Dec. 6, 2014, was a good day to sit down with Lindsey Vonn. Her return to competition after a knee injury that crushed her Sochi Olympic dreams in February saw the star skier lead an American sweep in the World Cup downhill in Lake Louise, Canada, on Dec. 6. Vonn, a gold and bronze medalist in the Vancouver 2010 Olympics, started her career in Minnesota, a state not known for its long ski runs. But a move to Colorado and later making friends with her physical therapist has kept this 30-year-old downhill racer in the snowy spotlight.
It seems cliché to ask, but I need to know how you got into skiing?
I grew up skiing. I started when I was 21/2 because my dad was a ski racer, so growing up I was always skiing. I started at a place called Buck Hill in Minnesota, which was only 300 vertical feet. They had to land-fill to make the vertical. I started racing when I was 7 years old, and by the time I was 9, my dad said I had a lot of talent. So we moved out to Vail, Colo., when I was 11.
The big story right now is your return to competition after injury. Tell me what happened.
The first injury in February 2013 was an MCL-ACL tibial plateau fracture [torn knee ligaments coupled with a knee fracture] and the second the following November was ACL meniscus.... One was during the World Championships and the other was right before the Olympics. To miss out on a race that happens once every four years is extremely disappointing.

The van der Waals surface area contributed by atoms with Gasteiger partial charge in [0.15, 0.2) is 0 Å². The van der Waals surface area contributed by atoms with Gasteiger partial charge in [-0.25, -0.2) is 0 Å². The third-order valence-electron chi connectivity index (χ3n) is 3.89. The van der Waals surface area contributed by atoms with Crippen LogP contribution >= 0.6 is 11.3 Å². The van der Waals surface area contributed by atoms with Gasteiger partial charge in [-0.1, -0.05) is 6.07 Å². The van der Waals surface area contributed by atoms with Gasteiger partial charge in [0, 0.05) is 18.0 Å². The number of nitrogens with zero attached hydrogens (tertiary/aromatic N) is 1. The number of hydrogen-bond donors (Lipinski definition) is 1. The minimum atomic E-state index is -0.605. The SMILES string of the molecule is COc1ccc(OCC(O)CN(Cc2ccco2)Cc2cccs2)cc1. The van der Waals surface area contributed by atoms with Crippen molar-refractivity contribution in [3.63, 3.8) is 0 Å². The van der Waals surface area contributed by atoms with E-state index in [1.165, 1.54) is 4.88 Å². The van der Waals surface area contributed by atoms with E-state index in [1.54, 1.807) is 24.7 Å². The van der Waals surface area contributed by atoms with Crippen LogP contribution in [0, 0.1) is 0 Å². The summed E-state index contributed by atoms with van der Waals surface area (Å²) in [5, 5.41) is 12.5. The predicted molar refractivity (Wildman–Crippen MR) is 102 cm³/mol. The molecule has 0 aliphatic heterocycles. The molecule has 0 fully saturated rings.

Psychologically, I didn't have any doubts after the first injury because I knew I had enough time to get back for the 2014 Olympics. But then with the second injury, which happened right before the Olympics, it was a lot more difficult to overcome mentally. It took me quite a few weeks to get over that hump and focus more on the positives and the future and my goals for my career.
But here you are, just a year later, winning. How did you bounce back so fast?
I think it was a lot of things that enabled me to bounce back. It was conditioning and hard work and good physical therapy and a little bit more patience. There is a lot that goes into coming back from injury, and I'm thankful I had the right people around me to help me get strong again.
I owe a lot to Lindsay Winninger, my physical therapist. We are like sisters.
Share with me some of the details of your rehabilitation.
You have to build the strength back. I had no muscle; it had severely atrophied. I started off with just trying to walk. It took me a few weeks just to get off of crutches. I didn't start doing the stationary bike until the second week.
There were also things like leg extensions and single-leg squats: anything to get the muscle to build up as fast as possible. Single-leg squats are possibly the best thing to do because you have to make the muscles rebuild. If the muscles aren't strong enough, they won't be able to support the new ligament.
How do you feel coming off this win in Lake Louise?
I feel great. It couldn't have gotten any better today than it did. It was pretty much perfect for me. And to have the second race back to win and have my teammates on the podium with me was a really amazing moment. And I'm really thankful for everyone supporting me. Being able to get back here so quickly after the second surgery is pretty awesome. I'm exciting for the rest of the season and slowly building my way back into the World Cup.